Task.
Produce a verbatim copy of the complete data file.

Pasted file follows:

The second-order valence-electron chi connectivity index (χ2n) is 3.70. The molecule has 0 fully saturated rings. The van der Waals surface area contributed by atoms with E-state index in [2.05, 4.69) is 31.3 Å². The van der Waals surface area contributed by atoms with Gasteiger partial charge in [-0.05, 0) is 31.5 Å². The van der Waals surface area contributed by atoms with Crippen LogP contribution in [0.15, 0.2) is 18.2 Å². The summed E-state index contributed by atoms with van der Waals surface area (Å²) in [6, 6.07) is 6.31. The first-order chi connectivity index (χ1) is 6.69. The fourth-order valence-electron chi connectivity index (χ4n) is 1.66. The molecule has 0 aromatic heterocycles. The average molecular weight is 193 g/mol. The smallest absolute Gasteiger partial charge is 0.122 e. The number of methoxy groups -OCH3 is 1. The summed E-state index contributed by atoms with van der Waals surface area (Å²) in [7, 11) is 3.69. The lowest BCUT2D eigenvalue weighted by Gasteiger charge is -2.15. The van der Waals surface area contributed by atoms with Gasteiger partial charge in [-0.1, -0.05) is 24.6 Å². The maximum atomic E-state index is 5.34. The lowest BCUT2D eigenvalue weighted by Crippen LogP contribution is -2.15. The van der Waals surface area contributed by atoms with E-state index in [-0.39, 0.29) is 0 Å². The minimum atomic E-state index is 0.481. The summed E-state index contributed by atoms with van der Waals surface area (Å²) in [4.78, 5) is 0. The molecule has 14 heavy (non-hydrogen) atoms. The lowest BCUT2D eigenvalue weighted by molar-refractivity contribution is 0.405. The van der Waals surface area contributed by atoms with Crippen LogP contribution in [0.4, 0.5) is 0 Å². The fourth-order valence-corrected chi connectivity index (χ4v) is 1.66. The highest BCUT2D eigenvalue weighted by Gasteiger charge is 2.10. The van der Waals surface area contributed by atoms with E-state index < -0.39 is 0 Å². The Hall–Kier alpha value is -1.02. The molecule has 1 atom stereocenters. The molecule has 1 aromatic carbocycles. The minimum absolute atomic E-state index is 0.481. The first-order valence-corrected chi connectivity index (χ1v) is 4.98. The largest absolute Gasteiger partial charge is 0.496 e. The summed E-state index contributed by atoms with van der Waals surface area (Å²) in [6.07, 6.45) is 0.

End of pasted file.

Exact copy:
The second-order valence-electron chi connectivity index (χ2n) is 3.70. The molecule has 0 fully saturated rings. The van der Waals surface area contributed by atoms with E-state index in [2.05, 4.69) is 31.3 Å². The van der Waals surface area contributed by atoms with Gasteiger partial charge in [-0.05, 0) is 31.5 Å². The van der Waals surface area contributed by atoms with Crippen LogP contribution in [0.15, 0.2) is 18.2 Å². The summed E-state index contributed by atoms with van der Waals surface area (Å²) in [6, 6.07) is 6.31. The first-order chi connectivity index (χ1) is 6.69. The fourth-order valence-electron chi connectivity index (χ4n) is 1.66. The molecule has 0 aromatic heterocycles. The average molecular weight is 193 g/mol. The smallest absolute Gasteiger partial charge is 0.122 e. The number of methoxy groups -OCH3 is 1. The summed E-state index contributed by atoms with van der Waals surface area (Å²) in [7, 11) is 3.69. The lowest BCUT2D eigenvalue weighted by Gasteiger charge is -2.15. The van der Waals surface area contributed by atoms with Gasteiger partial charge in [-0.1, -0.05) is 24.6 Å². The maximum atomic E-state index is 5.34. The lowest BCUT2D eigenvalue weighted by Crippen LogP contribution is -2.15. The van der Waals surface area contributed by atoms with E-state index in [-0.39, 0.29) is 0 Å². The minimum atomic E-state index is 0.481. The summed E-state index contributed by atoms with van der Waals surface area (Å²) in [4.78, 5) is 0. The molecule has 14 heavy (non-hydrogen) atoms. The lowest BCUT2D eigenvalue weighted by molar-refractivity contribution is 0.405. The van der Waals surface area contributed by atoms with Crippen LogP contribution in [0.4, 0.5) is 0 Å². The fourth-order valence-corrected chi connectivity index (χ4v) is 1.66. The highest BCUT2D eigenvalue weighted by Gasteiger charge is 2.10. The van der Waals surface area contributed by atoms with E-state index < -0.39 is 0 Å². The Hall–Kier alpha value is -1.02. The molecule has 1 atom stereocenters. The molecule has 1 aromatic carbocycles. The minimum absolute atomic E-state index is 0.481. The first-order valence-corrected chi connectivity index (χ1v) is 4.98. The largest absolute Gasteiger partial charge is 0.496 e. The summed E-state index contributed by atoms with van der Waals surface area (Å²) in [6.07, 6.45) is 0.